To save money is often one of the top things in our New Year’s resolution list. Seeing that we’re less than two months away from welcoming 2015, we compiled you a list of painless but smart saving tricks and tips to help you get started on the right foot.
Set Aside a Fix Percentage
You don’t have to start saving with a bang. If you’re like most millenials, chances are high that you haven’t done it at all. To ease yourself into the habit, you have to start small say 10% of your income per month. If that’s too much for your financial circumstance, you can lower it down to 5 or 3%. The key is to determine a fix percentage you can handle to set aside every month without having to resort to borrowing.
Once you get a handle on things, you can increase the percentage over time. But again, the trick is not to deprive yourself. Rather you discipline yourself to live within your means and save the rest of the money for the future.
Set-up Automatic Savings
To make it even less painless on your lifestyle, you’d want to try to automate your savings. Based on the fix percentage or amount you set, your bank automatically deducts it from your pay check then transfers the money to your savings account.
Because the amount is automatically deducted, you’re saved the burden of manually transferring the money. But more importantly, you are in a way forced to live within what’s left behind after the saving deduction. Your savings keep growing each month before you know it. It’s the perfect set-up really and it has worked for numerous people.
Keep Your Savings Locked Away
Don’t stop with just automating your savings. You have to be extra vigilant when protecting your savings. Your job doesn’t stop with setting aside a certain amount per month. You need to further train yourself to think that the savings account is something that you cannot touch. It is your investment for the long haul and not for when you’re in the mood for a shopping spree.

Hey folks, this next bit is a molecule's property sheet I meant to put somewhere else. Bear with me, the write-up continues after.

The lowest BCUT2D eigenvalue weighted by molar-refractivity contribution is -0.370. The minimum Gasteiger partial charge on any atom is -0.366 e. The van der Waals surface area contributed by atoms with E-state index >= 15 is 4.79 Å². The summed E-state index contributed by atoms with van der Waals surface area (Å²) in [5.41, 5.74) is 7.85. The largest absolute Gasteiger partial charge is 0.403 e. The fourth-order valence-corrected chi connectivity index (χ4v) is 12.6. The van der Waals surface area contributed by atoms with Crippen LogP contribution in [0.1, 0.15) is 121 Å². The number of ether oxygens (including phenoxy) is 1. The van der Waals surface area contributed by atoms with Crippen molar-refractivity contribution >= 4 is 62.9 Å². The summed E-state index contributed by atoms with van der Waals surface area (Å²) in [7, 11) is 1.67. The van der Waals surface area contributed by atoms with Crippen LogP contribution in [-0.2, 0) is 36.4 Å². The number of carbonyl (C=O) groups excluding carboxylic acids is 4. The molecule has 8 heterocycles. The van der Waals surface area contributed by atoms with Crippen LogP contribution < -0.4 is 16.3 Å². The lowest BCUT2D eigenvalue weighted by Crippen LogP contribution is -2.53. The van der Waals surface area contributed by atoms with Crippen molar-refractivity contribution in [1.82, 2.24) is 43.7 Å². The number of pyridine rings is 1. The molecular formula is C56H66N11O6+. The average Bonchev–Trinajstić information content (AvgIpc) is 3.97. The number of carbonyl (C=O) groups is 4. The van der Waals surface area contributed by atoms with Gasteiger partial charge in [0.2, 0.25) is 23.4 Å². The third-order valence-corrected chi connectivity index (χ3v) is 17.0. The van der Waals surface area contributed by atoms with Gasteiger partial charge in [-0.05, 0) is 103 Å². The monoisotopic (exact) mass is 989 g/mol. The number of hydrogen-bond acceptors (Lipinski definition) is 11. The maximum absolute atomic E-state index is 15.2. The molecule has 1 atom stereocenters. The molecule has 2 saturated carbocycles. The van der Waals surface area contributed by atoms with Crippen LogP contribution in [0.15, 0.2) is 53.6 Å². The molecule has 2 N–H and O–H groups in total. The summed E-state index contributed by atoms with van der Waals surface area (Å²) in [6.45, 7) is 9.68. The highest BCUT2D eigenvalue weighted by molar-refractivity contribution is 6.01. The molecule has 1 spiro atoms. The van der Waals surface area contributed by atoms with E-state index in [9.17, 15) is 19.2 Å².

To keep your savings safe, you have to lock it away where you cannot easily access the money. Experts suggest for you to add it into an account that is not linked with your checking account. You may also try an online bank. Either way, the goal is to keep it safe from you tapping on the funds whenever you feel like it.
Make a List of Reasonable Savings Use
Your savings are not only for the future but also for certain investments and situations. To avoid dipping on your funds unreasonably, you need to make a list of what you can and cannot use the savings for. This way, you know exactly when to say no and when to say yes. For instance, a pair black boots that’s on sale is not reasonable while an emergency car repair is.
Make Savings a Top Priority
If you want to take the habit of savings seriously and do it painlessly then you have to make it a priority. It should be the first deduction on your paycheck and in everything else. If you receive an unexpected tax return, for example, you wouldn’t want to splurge it all on a shopping spree. Instead, set aside a percentage of that tax return for savings then use what’s left for whatever you have in mind.
If you have coupons for grocery shopping, use them. If you have gift cards you’re not using, sell them and put the money in your savings account. Remember that you can find savings everywhere. It doesn’t matter if it’s just a couple of dollars. They still add up in the long run.
Pay in Cash
If you’re always tempted to use your card when there’s a sale in the mall, you are better off going back to how our ancestors use to shop. Start leaving behind your credit cards at home and bring only cash when grocery shopping, dining out or paying for gas.
Paying in cash will remind of how money feels in your hands. We’re so used to swiping our credit cards that we tend to forget that spending £3 on a cup coffee may be wasteful especially if you only have limited cash for the week.
Limit Your Spending
Contrary to popular belief, saving doesn’t mean that you have to forego luxuries. You just need to trim them down and add the extra cash to your savings account. For example, you can still dine out but consume less. Rather than buy an expensive drink, you can drink tap water or bring your own bottle if the restaurant allows it. The key is to cut back minimally so the difference is practically painless.